By Deborah Bailey
Seventy-eight years ago this month, the White press corps changed. Harry McAlpin became the first Black reporter to attend a White House press briefing in February 1944.
Born in St. Louis, Mo., in July, 1906, McAlpin studied journalism at the University of Wisconsin and pursued the career. McAlpin worked for the Washington Tribune, an African-American weekly publication, where he served as reporter, editor, and office manager.
McAlpin also worked in public relations and advertising before joining the New Negro Alliance, a civil rights organization, in 1933. During this time, McAlpin also furthered his education and enrolled at The Robert U. Terrell Law School, an historically Black institution conferring law degrees in Washington, D.C. from 1931 to 1950.
McAlpin passed the bar exam in 1937 but remained a Washington correspondent for the Chicago Defender.
During this period in history, Black reporters were not permitted to attend White House briefings. But the National Negro Publishers Association (NNPA, now the National Newspaper Publishers Association) petitioned to obtain McAlpin’s White House credentials.
As McAlpin waited with his peers to enter the Oval Office on Feb. 8, 1944, his White colleagues became disgruntled and tried the same strategies then that too many African Americans experience now in corporate and executive settings: they tried to barter with him.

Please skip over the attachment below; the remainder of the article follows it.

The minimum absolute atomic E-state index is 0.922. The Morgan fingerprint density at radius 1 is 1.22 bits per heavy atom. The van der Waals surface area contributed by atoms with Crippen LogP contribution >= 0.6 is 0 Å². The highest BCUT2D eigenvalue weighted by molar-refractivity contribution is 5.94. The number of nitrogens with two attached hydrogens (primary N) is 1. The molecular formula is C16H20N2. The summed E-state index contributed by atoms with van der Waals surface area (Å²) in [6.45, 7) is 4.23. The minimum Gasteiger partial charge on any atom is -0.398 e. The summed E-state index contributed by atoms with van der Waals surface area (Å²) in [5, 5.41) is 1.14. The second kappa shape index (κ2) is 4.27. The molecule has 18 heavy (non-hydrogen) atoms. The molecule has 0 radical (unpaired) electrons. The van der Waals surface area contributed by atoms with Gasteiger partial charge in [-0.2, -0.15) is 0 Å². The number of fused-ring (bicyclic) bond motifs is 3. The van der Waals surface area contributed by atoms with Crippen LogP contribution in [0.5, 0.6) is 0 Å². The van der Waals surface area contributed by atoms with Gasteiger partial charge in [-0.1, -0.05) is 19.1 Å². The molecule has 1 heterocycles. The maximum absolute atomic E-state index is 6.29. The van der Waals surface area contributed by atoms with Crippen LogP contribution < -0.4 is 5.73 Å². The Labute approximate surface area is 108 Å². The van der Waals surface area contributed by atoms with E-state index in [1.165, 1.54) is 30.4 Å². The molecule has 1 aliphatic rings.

McAlpin’s peers promised they would share their notes and make sure he got the same story if he just wouldn’t go in the room. They would even make him a member of the White House Correspondents Association if he just didn’t go into the Oval Office for the press conference.
McAlpin walked into the Oval Office for the press conference with President Franklin D Roosevelt, who shook McAlpin’s hand afterwards, saying, “Harry, I’m glad you are here,” according to Blackpast.org. The New York Times covered the news of McAlpin’s first White House briefing.
“Harry McAlpin, the only Negro yet to be accredited as a White House correspondent, attended his first press conference today. He represents the Atlanta Daily World and the press service of the Negro Newspaper Publishers Association,” according to the 1944 article.
McAlpin went to Kentucky to practice law in the 1960’s before returning again to Washington, D.C., where he worked as a hearing examiner for the Social Security Administration and later as the first Black hearing examiner for the U.S. Department of Agriculture.
McAlpin died on July 18, 1985, just before his 79th birthday. In April 2014, the White House Correspondents Association (WHCA) honored McAlpin posthumously and named a scholarship in his honor. Admitting their recognition was a little late in coming, George Condon, WHCA unofficial historian, said of McAlpin, “Harry McAlpin is someone who should be recognized and shouldn’t be forgotten.”
McAlpin was also recognized by Former President Barack Obama for being a pioneer in journalism.
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